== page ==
One of this week’s news story is a sober reminder of why dismantling racism remains a priority, even in 2019.
From the May 29th edition of the Washington Post:
“Franklin and Jessica Richardson had planned for a relaxing Memorial Day weekend. They would spend Sunday picnicking on the sandy shores of Oktibbeha County Lake, a popular fishing destination on the outskirts of Starkville, Miss . . . Instead, within minutes of their arrival, the young black couple were facing down a white campground manager who pulled out a gun and told them to leave . . . The experience was made all the more harrowing — and somewhat ironic — by the fact that Franklin, a sergeant in the Army National Guard, had recently returned from a nine-month deployment in the Middle East, “It’s kind of crazy,” [Franklin Richardson said] “You go over there and don’t have a gun pointed at you, and you come back home and the first thing that happens is you have a gun pointed at you.”
This is a raw example of blatant racism. It is illustrative of the constant threat violence our black brothers and sisters must always be vigilant for. The comparison to the US as being more dangerous than a war zone for African Americans a poignant and powerful.
It is also a challenge to those of us who consider ourselves allies. Caught in such a situation, there is little moral obligation upon our black brothers and sisters but to preserve their lives and flee. But what of the rest of us? For me, as despicable and repulsive as I find that white woman, as evil as I find her words, I can’t help but feel my knee-jerk instinct to shun her, to label her, to alienate her as a “racist” is only a marginal improvement over her own hate.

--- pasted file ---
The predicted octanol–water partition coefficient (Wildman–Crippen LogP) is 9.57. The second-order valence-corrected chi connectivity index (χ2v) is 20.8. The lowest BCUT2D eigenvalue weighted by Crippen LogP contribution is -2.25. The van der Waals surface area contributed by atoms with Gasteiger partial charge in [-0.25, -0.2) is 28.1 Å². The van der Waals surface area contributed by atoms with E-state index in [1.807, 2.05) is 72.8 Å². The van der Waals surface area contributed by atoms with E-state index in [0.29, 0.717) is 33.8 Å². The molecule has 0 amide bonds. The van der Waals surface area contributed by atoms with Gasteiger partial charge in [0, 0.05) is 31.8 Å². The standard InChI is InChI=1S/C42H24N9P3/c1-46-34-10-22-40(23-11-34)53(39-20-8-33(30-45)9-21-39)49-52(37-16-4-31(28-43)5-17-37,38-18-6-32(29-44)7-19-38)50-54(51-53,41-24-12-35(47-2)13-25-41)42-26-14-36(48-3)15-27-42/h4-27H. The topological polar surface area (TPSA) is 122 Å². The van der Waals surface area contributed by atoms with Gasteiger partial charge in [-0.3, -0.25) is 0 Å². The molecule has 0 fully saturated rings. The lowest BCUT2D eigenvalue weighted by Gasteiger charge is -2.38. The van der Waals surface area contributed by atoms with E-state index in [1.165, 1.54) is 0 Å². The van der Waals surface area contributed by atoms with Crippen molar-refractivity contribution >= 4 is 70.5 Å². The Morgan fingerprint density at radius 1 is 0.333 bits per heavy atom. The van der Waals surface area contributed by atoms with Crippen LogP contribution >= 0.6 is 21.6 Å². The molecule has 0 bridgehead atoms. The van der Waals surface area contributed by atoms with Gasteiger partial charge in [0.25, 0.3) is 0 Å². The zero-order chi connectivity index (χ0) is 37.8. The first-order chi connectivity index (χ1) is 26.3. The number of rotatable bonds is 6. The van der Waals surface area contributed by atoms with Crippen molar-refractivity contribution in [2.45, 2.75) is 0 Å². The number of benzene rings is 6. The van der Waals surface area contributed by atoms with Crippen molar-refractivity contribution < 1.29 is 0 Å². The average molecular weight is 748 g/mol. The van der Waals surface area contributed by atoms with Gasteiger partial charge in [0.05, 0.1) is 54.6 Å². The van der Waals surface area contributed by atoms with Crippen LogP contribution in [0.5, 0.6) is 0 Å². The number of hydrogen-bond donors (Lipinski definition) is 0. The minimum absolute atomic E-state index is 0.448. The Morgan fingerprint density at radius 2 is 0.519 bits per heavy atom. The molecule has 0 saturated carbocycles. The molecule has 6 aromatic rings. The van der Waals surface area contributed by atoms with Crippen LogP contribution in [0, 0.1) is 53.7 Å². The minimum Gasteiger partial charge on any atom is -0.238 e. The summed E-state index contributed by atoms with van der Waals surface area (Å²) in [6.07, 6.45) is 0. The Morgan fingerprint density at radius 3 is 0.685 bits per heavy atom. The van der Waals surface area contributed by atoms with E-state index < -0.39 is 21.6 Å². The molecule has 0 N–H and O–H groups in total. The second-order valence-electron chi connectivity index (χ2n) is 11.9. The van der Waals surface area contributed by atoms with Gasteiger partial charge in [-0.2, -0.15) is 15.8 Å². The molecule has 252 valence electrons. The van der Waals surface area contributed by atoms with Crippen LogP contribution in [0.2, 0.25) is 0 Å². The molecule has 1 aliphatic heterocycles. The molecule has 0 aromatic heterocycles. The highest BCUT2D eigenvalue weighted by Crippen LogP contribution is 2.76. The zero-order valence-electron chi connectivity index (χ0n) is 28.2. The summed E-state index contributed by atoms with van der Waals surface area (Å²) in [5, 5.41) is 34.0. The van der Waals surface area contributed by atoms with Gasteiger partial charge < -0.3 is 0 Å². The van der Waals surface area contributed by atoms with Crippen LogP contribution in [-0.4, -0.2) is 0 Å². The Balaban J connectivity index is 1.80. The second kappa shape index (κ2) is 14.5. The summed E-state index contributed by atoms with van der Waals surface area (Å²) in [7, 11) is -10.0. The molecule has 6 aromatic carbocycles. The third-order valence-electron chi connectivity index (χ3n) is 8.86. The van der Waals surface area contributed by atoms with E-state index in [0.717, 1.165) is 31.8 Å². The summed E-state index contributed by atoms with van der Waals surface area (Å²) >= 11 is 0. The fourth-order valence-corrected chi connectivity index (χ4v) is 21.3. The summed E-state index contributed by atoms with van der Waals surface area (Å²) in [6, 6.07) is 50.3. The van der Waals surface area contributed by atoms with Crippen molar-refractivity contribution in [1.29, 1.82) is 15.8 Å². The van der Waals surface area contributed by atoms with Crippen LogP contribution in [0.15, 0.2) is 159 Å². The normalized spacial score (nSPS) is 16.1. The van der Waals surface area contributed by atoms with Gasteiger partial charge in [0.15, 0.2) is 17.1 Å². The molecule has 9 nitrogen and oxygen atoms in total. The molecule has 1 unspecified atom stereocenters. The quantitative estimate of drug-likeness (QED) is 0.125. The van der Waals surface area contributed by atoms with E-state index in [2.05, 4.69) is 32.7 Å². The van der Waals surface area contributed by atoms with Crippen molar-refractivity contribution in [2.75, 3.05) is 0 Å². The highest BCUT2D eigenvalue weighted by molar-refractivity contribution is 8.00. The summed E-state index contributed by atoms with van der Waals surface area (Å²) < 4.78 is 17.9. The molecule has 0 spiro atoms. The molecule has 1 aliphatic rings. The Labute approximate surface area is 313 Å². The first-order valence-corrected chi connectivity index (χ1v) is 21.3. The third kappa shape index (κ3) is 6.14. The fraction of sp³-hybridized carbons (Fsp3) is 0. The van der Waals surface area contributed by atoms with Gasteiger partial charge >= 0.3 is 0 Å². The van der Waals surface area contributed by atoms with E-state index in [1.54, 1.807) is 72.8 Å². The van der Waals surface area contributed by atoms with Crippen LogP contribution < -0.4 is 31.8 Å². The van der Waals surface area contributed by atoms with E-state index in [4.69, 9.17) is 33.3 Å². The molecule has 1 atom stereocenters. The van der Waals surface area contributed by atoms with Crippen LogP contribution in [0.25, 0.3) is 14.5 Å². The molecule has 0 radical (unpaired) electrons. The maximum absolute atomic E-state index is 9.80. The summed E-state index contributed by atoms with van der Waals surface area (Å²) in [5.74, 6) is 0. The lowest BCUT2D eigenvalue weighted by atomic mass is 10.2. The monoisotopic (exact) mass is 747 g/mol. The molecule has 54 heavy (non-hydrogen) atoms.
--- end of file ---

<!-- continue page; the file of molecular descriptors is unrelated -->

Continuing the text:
Do I answer hate with my own hate? Or something different? What actually would engender change?
In keeping with examples from activists such as Deeyah Khan, I wonder if I might be called to swallow my indignation and at least try to engage first. Ask this woman she holds such views, why she might do such a thing. Instead of shunning her and immediately walking away, are those of us with privilege are we called to engage? To plant a seed of change?
I’d venture an emphatic YES.
It’s the harder choice, certainly. I don’t want to talk to this cruel and ignorant woman. I would never require such of my friends of color. They would be staring down the barrel of a gun. But for those of us don't have the gun pointed at us, I feel our principles require us to engage, to inquire, to speak up, on behalf of those who do. Even if it means engaging with a woman who, on the surface, comes off as morally repugnant. If I don’t, then all my “Black Lives Matter,” T-Shirts and bracelets really are just empty, trendy, virtue signaling.
And maybe I’m not going to run into this exact woman, but I think I’m safe in saying most of us have some neighbor, some relative who, although they might not chase our black friends off with a loaded gun, may harbor some archaic notions on race. I’m not saying we have to make it our life’s mission to change their minds, but I think love and commitment to justice, manifests in the difficult conversations where we confront these attitudes in whatever way will allow the most productive conversation. Maybe that is with righteous indignation (but probably not). More likely, its through humble inquiry, which takes mountains of restraint and patience. The cost to us is might be some energy, some time, and definitely some discomfort.
Where as to people of color like the Richardson’s, the cost could have been their lives.
The work continues.